Posted by: outandequal | May 20, 2014

Anytown America – It’s time to Stand Up For Workplace Equality

Editor’s Note: Saginaw, Michigan could represent any American town in one of the 29 states where it’s still legal to fire someone just because they’re LGBT. Saginaw Councilwoman Annie Boensch introduced an ordinance that would protect LGBT employees locally. Boensch’s ordinance sparked opposition and heated debate. It didn’t pass. Yet Boensch still has hope. She explains why.

By Annie Boensch

Saginaw, Michigan is a welcoming place. Our citizens are kind and friendly people. We have a vibrant and active lesbian, gay, bisexual and transgender (LGBT) community here. One need not look hard to find examples of their contributions to the betterment of our city.

Yet, state and federal law has failed to keep up with people’s evolving attitudes on LGBT equality. Michigan has a Civil Rights Act, but it doesn’t include LGBT people. That’s why Michigan is one of the 29 states were you can legally be fired just for being LGBT. It only seemed natural to me that we would step in and fix this on a local level.

There is no guarantee that the state or federal government will eventually do the right thing. When it comes to protecting an individual’s right to fair treatment in employment and receiving basic essential services we can’t afford to wait for others to act. A city council has a limited scope of authority, but this is one area where we can lead. This is one simple and obvious thing that we can accomplish to improve the quality of life for a group of our citizens.

When I was elected to Saginaw’s City Council in 2011, a gay friend pointed out something surprising: Saginaw’s nondiscrimination policy for housing already included protections for LGBT people! But the city lacked an ordinance extending those protections to employment and public accommodations.

This bothered me a great deal because many of the people I love most in this world happen to be gay.

I asked my gay friends to share their stories with me and I learned a great deal. Most said they personally experienced some form of discrimination or knew someone who had. They all felt an ordinance protecting LGBT people in employment and public accommodations was needed.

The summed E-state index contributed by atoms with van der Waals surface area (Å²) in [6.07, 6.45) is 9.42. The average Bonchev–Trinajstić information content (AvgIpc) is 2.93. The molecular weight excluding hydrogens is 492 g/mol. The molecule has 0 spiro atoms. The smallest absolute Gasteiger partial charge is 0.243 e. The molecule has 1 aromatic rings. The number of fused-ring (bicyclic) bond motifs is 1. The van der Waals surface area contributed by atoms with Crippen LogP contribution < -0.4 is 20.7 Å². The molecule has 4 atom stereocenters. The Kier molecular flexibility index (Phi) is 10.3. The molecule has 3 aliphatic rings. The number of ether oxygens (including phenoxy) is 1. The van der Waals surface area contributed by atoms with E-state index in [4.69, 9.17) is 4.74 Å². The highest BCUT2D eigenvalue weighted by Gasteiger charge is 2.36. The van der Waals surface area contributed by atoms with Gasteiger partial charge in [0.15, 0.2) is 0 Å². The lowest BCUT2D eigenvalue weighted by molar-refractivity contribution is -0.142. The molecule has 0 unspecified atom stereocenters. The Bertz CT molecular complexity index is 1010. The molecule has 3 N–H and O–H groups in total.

It takes a tremendous amount of bravery to come forward and talk about this issue. The same people who shared their stories with me were willing to speak publicly at city council meetings. Their courage is what compelled me to act, because everyone who came forward to share their story took on a certain amount of risk. The meetings and public comments are now on the Internet forever, for every potential future employer to see. That means every LGBT person who spoke out remains vulnerable because we weren’t able to pass the ordinance.

I knew that this had the potential to be a difficult and controversial ordinance to propose, but I do not regret trying. It started a conversation that was not happening before. I know from personal experience that people need to be allowed room to evolve on the issue. While it may take time to move forward, the first step is hearing the personal stories that have emerged through this process.

Eventually the law will catch up to changing attitudes of our citizens and finally reflect the will of the people. It’s not just the right thing to do, but it’s also smart business and economic development policy. That’s been proven by the big employers throughout the state that have adopted inclusive nondiscrimination policies on their own.

Thanks to the help of Out & Equal Workplace Advocates, Fortune 500 companies in recent years are now ahead of the law when it comes to LGBT equality.

Corporations headquartered in Michigan, including the Dow Chemical Company and Whirlpool, are now calling for a change in state law to include LGBT equality. Our legislators who claim they want to attract business to the state must listen. Young and educated people want to live in a diverse and accepting place. Saginaw, in particular, needs to stabilize its population and do everything it can to be attractive to prospective employers. An inclusive nondiscrimination policy would do just that.

Annie Boensch





  1. Reblogged this on DiversityJane and commented:
    Just the next state over from me… basic discrimination is happening.


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